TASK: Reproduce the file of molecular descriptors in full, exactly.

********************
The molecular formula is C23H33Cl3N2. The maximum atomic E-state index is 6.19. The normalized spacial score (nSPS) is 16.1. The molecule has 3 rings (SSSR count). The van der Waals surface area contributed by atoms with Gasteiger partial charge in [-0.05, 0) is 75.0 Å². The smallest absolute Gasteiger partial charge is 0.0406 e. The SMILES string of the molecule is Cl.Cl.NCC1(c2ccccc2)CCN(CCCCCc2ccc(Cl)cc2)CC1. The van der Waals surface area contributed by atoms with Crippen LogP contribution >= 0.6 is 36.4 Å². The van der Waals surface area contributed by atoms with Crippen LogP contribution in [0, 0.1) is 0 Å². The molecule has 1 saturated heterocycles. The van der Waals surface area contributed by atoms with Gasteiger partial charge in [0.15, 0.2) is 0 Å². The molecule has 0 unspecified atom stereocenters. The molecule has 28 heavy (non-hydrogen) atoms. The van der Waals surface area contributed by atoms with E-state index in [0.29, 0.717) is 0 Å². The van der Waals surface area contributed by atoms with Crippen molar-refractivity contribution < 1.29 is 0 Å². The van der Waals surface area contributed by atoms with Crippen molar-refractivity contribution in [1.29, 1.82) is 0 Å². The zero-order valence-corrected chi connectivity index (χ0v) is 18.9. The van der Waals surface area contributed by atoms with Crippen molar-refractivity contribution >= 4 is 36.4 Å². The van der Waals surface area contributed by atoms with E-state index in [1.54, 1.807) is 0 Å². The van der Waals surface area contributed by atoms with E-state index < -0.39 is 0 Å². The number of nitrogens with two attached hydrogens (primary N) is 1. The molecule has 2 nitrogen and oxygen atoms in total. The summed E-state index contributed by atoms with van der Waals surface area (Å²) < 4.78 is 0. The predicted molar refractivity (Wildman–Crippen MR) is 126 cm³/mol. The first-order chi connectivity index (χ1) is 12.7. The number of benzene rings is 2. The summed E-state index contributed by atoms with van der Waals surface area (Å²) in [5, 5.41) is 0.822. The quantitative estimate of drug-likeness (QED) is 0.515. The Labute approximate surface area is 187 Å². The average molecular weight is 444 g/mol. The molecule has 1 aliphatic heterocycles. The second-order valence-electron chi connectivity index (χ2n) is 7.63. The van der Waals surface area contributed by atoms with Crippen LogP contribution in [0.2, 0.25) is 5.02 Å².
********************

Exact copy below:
The molecular formula is C23H33Cl3N2. The maximum atomic E-state index is 6.19. The normalized spacial score (nSPS) is 16.1. The molecule has 3 rings (SSSR count). The van der Waals surface area contributed by atoms with Gasteiger partial charge in [-0.05, 0) is 75.0 Å². The smallest absolute Gasteiger partial charge is 0.0406 e. The SMILES string of the molecule is Cl.Cl.NCC1(c2ccccc2)CCN(CCCCCc2ccc(Cl)cc2)CC1. The van der Waals surface area contributed by atoms with Crippen LogP contribution >= 0.6 is 36.4 Å². The van der Waals surface area contributed by atoms with Crippen LogP contribution in [0, 0.1) is 0 Å². The molecule has 1 saturated heterocycles. The van der Waals surface area contributed by atoms with Gasteiger partial charge in [0.15, 0.2) is 0 Å². The molecule has 0 unspecified atom stereocenters. The molecule has 28 heavy (non-hydrogen) atoms. The van der Waals surface area contributed by atoms with E-state index in [0.29, 0.717) is 0 Å². The van der Waals surface area contributed by atoms with Crippen molar-refractivity contribution < 1.29 is 0 Å². The van der Waals surface area contributed by atoms with Crippen molar-refractivity contribution in [1.29, 1.82) is 0 Å². The zero-order valence-corrected chi connectivity index (χ0v) is 18.9. The van der Waals surface area contributed by atoms with Crippen molar-refractivity contribution >= 4 is 36.4 Å². The van der Waals surface area contributed by atoms with E-state index in [1.54, 1.807) is 0 Å². The van der Waals surface area contributed by atoms with E-state index < -0.39 is 0 Å². The number of nitrogens with two attached hydrogens (primary N) is 1. The molecule has 2 nitrogen and oxygen atoms in total. The summed E-state index contributed by atoms with van der Waals surface area (Å²) < 4.78 is 0. The predicted molar refractivity (Wildman–Crippen MR) is 126 cm³/mol. The first-order chi connectivity index (χ1) is 12.7. The number of benzene rings is 2. The summed E-state index contributed by atoms with van der Waals surface area (Å²) in [5, 5.41) is 0.822. The quantitative estimate of drug-likeness (QED) is 0.515. The Labute approximate surface area is 187 Å². The average molecular weight is 444 g/mol. The molecule has 1 aliphatic heterocycles. The second-order valence-electron chi connectivity index (χ2n) is 7.63. The van der Waals surface area contributed by atoms with Crippen LogP contribution in [0.2, 0.25) is 5.02 Å².